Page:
The road is hard, but the de has turned.

Changes to childcare –but we need more

Shazia Ejaz, Director of Campaigns at the REC

In the Spring Budget, the Chancellor announced significant changes to childcare in the UK, but there is s ll more he can do. The budget expanded eligibility for up to 30 hours of free childcare to all children aged nine months to five years over the next two years. The government is also now offering childcare support upfront for parents on universal credit and announced addi onal funding for childcare providers.

It is great that the government has listened to so many individuals and business groups, including the REC. We have campaigned for childcare reform as part of our work on overcoming labour shortages. In our budget submission we made it clear that parents needed long-term support for childcare costs. We specifically requested that the ‘government should increase funding for nurseries and childcare providers so that no one in the UK is le without provision’. We also wrote to Kelly Tolhurst, then Minister for Schools and Childhood, about these issues in October 2022, and partnered with the CBI on its campaign around childcare reform in the UK.

While the government’s changes offer some support, there is more to do to help parents access and afford childcare. The addi onal funding for providers announced by the government means that next year funding for two-year-old children will rise from £6 to £8 an hour, but for three- and four-year-olds it will rise only from £5.29 to £5.50 an hour. This is unlikely to be enough to support providers and so will lead to patchy provision.

The government can do more than change funding and access to childcare. It needs to improve access to exible working for parents, grandparents and carers to allow them to balance childcare needs with their ability to work. Introducing a statutory leave period for new grandparents and requiring businesses to conduct a review with all staff over the age of 55 about exible working arrangements are just two ways that the government could help to keep these people in work.

Recruitment Ma ers May-June 2023 2 Leading the industry
Recruiters need to change, but the de has turned – we are travelling in the right direc on, says Neil Carberry, REC Chief Execu ve
If you want to keep up to speed with all things recruitment then follow me on Twi er @RECNeil

the intelligence...

Algorithmic hiring represents an emerging area of workplace risk Stephanie Sheir, Researcher at the Ins tute for the Future of Work

Around 99% of Fortune 500 companies – including the likes of Facebook, Google and Deloi e –use talent-si ing so ware in the recruitment and hiring process. When powerful machine learning is brought into the mix to predict candidate performance, this cons tutes ‘algorithmic hiring’. The sell for these systems is that they can greatly improve the e ciency and objec vity of the hiring process but, if not used properly, they also have the poten al to discriminate against certain applicants and threaten equality in the workplace.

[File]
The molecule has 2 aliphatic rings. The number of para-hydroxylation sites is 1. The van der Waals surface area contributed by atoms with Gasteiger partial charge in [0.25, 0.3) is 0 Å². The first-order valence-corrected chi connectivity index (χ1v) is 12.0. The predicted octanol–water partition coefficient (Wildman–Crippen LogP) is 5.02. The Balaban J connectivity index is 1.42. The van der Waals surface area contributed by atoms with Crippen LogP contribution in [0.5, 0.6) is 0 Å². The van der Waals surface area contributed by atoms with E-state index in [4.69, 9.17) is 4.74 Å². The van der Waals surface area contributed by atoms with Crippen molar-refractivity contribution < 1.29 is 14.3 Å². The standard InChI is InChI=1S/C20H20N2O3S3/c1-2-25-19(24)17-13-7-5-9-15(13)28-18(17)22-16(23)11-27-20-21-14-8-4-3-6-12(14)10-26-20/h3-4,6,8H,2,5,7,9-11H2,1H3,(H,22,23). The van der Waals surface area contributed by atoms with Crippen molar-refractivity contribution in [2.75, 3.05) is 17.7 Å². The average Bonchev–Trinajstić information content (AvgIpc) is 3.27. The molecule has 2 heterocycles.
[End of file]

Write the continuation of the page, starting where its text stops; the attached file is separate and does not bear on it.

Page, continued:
Algorithmic hiring systems typically automate the ini al assessment and screening of candidates, before providing recommenda ons to managers who make a final decision.

A simple algorithmic hiring system might just use keyword matching to scan a candidate’s CV and cover le er for similari es to a job descrip on. More complex systems can analyse psychometric tests, video interviews or email exchanges to predict a candidate’s job performance.

A candidate’s interview – in person or online – can be scanned for content using the same natural language processing technology that powers ChatGPT. But some algorithmic hiring systems also use facial analysis of the interview video to assess a candidate’s expressions and mannerisms. Its use is s ll rare because many video interview providers are distancing themselves from the prac ce. This is because the systems have been controversial, with varying degrees of accuracy

for different racial groups. It is likely that use will grow as the technologies develop, but even if the models become more accurate, employers should consider carefully whether candidates’ expressions are good predictors of job performance, or whether it is fairer to rely on how they answer ques ons and approach problems.

Algorithmic hiring systems crop up too with psychometric and

Focusing only on current top-performing employees can also lead to discrimina on. For example, Amazon stopped using its CV-scanning algorithm in 2018 when it was found to be biased against women. The algorithm had not been trained on su cient examples of successful women, and so favoured male candidates.

competency tes ng. This could include cogni ve and personality assessments via tradi onal quesonnaires or gamified quizzes. These tests claim to assess candidates’ competencies and personality traits in rapid assessments that take minutes to complete.

One of the main selling points of algorithmic hiring systems is the ability to tailor assessments to the employer’s par cular needs. For example, performance data on exis ng employees and their results on personality tests could be combined to create a profile of what a ‘good’ candidate looks like at a given company.

There are risks and implica ons for equality and discrimina on.

These systems are not generally validated with checks on whether new hires perform well once recruited. Instead, the systems predict performance based on how similar candidates are to current top-performing employees. This may be unfair and inaccurate because ‘out of the box’ candidates won’t be considered.